True, False, Not Given is one of the hardest tasks on the IELTS Academic and IELTS General Training exam. Here are a number of tips and tricks to help you through it and complement your IELTS Coaching course.
About the Task
True, False, Not Given is one of the tasks in the Reading section of the IELTS Academic and IELTS General Training exams. In the options, you are given various statements. In relation to a text, you must mark whether each statement is TRUE (T), FALSE F(F) or NOT GIVEN (NG). That is:
TRUE = if the statement agrees with the information If it says the same thing (though it may use synonyms – i.e. different words)
FALSE = if the statement contradicts the information If it says the opposite in the text
NOT GIVEN = there is no information on this If it does not say it (clearly) in the text
This is one of the trickier tasks for test-takers, so here is a little explanation.
Understanding the task
We can understand the task but using a simple statement as an example (your test will not look like this, but we will use a simple sentence just to demonstrate):
(1) There is a tree in the courtyard.
Here are three statements that would be either true, false or not given.
There is a tree/plant in the courtyard = TRUE Why? Because it agrees with (i.e. says the same thing) as statement (1). It doesn’t use exactly the same words, but these words are synonyms, that is they mean the same thing, so this is an example of a TRUE option.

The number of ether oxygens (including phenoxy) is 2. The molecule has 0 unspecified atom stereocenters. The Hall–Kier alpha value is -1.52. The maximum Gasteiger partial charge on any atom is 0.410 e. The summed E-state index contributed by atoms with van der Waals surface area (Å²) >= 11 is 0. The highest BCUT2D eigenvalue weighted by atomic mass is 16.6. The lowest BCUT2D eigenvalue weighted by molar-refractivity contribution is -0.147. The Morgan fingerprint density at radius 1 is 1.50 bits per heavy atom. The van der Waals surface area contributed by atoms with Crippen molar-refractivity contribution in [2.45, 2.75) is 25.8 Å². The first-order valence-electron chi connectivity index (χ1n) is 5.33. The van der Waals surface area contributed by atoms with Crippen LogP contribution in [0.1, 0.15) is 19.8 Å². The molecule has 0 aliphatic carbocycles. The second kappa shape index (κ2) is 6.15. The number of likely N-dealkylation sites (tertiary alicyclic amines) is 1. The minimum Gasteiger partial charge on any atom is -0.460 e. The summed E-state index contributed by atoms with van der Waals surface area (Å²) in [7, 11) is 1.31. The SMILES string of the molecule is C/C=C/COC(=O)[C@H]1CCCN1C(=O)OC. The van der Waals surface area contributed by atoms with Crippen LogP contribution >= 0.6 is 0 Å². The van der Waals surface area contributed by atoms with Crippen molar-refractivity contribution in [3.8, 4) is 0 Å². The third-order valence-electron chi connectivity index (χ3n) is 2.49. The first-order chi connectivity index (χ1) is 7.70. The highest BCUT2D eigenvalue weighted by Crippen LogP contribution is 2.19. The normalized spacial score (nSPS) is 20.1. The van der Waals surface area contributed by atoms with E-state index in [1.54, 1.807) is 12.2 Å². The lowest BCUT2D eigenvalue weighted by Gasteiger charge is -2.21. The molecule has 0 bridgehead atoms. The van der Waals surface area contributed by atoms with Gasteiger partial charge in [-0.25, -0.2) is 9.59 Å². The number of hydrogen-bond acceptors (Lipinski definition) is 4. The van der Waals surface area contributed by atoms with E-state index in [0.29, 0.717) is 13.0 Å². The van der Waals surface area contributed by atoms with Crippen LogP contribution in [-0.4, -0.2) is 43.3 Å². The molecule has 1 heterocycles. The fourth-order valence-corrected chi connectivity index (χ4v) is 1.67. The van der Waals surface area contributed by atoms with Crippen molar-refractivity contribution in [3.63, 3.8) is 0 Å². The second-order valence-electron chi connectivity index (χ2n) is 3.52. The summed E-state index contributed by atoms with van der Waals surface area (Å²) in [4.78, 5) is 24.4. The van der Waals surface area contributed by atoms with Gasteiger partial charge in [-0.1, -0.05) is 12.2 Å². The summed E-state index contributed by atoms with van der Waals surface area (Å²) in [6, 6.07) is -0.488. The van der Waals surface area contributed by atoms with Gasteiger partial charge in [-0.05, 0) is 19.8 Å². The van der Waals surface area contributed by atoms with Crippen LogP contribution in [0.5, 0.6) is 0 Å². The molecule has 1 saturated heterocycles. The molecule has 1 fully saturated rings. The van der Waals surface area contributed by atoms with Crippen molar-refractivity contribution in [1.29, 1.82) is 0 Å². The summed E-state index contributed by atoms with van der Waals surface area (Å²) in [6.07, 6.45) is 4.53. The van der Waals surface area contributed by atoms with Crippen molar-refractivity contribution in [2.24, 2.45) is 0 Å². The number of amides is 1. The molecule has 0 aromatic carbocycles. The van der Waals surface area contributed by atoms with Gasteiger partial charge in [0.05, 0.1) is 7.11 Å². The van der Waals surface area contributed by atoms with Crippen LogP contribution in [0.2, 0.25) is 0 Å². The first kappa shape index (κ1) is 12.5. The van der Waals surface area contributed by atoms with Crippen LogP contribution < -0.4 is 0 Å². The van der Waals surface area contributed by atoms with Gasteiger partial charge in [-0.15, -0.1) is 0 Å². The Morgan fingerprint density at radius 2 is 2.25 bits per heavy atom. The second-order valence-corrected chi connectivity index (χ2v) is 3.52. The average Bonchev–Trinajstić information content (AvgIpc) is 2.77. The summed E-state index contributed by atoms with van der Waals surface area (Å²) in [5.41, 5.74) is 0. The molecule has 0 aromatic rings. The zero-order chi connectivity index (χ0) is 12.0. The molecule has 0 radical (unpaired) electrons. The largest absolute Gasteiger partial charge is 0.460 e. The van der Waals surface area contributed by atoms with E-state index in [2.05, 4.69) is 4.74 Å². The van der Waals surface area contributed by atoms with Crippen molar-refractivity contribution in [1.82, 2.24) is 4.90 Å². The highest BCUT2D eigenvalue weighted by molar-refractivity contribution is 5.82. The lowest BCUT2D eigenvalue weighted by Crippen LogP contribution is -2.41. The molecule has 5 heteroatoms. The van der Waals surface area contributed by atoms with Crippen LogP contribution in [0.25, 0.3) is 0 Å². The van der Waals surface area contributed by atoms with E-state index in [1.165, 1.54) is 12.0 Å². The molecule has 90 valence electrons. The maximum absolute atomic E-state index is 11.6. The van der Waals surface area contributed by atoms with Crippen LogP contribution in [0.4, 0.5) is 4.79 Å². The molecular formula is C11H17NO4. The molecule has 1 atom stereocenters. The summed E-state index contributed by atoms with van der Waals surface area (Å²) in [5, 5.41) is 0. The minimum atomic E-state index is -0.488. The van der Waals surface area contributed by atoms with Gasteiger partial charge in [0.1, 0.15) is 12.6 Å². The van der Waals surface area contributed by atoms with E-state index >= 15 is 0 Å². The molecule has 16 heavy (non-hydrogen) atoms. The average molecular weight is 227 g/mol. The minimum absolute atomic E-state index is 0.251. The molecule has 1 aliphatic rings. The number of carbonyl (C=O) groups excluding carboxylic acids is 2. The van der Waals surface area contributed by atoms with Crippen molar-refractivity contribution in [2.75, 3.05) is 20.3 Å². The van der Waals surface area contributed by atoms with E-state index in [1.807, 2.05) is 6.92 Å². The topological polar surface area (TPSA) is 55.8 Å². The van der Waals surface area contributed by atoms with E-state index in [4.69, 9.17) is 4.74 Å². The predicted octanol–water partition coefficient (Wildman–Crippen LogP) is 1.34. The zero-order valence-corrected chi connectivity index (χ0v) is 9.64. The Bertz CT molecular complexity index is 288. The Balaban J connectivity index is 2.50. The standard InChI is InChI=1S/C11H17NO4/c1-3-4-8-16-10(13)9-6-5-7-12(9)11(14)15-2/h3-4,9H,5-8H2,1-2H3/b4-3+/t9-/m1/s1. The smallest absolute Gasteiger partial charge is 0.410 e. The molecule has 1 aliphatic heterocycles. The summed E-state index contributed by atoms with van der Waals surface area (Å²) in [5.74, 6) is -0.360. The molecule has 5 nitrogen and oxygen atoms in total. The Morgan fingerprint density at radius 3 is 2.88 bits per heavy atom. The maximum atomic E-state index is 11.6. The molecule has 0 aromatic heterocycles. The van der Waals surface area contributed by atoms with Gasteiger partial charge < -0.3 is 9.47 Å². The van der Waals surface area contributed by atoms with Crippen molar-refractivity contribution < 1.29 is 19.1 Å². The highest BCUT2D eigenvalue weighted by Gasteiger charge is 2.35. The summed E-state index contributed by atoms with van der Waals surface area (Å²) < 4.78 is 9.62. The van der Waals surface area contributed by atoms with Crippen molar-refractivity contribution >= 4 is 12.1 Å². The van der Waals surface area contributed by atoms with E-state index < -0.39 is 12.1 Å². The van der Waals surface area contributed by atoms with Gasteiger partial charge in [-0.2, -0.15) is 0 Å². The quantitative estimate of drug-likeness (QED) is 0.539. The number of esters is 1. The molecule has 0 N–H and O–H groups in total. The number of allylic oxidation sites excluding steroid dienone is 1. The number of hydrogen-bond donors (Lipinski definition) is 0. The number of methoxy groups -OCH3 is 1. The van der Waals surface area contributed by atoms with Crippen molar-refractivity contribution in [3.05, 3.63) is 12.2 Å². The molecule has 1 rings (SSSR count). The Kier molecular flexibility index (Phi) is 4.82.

There is a not a tree in the courtyard = FALSE Why? Because it actually contradicts (says the the opposite) of what statement (1) says. Another false statement would be There are no plants in the courtyard. Even though it doesn’t say “tree”, a tree is a type of plant, and if there are no plants, there must be not trees, thus this statement is false.
There is a cherry tree in the courtyard = NOT GIVEN Why? Because we know there is a tree in the courtyard, but we do not know what kind of tree, therefore we cannot say for sure it is a cherry tree. So, this would be marked “NOT GIVEN”.
Hopefully that exercise has made it a little clearer for you. Now let’s look at some Top Tips
Read the question first! This will help you speed read through the text to find what you are looking for.
Get to know your synonyms – the questions often paraphrase what is found in the text.
Beware of key words! Words that are used in the question that appear in the text are often misleading! So if the question as the phrase “hot spot” in it, and you find the phrase “hot spot” in the text, don’t just assume it is true! Examiners often use these key words to try to trick you, so make sure you read the text carefully to check.
Write correctly on the answer sheet: T for True, F for False, NG for Not Given
Don’t confuse this task with “Yes, No, Not Given” – this is slightly different as it depends on understanding the writer’s point of view. We will look at that in a later blog post.
The answers can be found in the same order in the text as they are in the questions, i.e. the answer to (1) will be found in the text before the answer (2), (3) before (4) etc.
Remember: Not Given means the information is not stated clearly in the text. Sometimes this can be hard to tell, but if you have excellent knowledge of synonyms and word definitions, it will make this task a lot easier!
Now it’s time for some practice. Check out these great resources below. However the best way to prepare for the IELTS Reading section is with an IELTS Preparation course at English Key. To start an IELTS Preparation course today, get in touch with us online or by dropping by one of our centres in Sydney or Melbourne. We look forward to helping you get your best score!
Reading Samples – IELTS General Training and IELTS Academic
IELTS Buddy – there is lots of practice material available on this website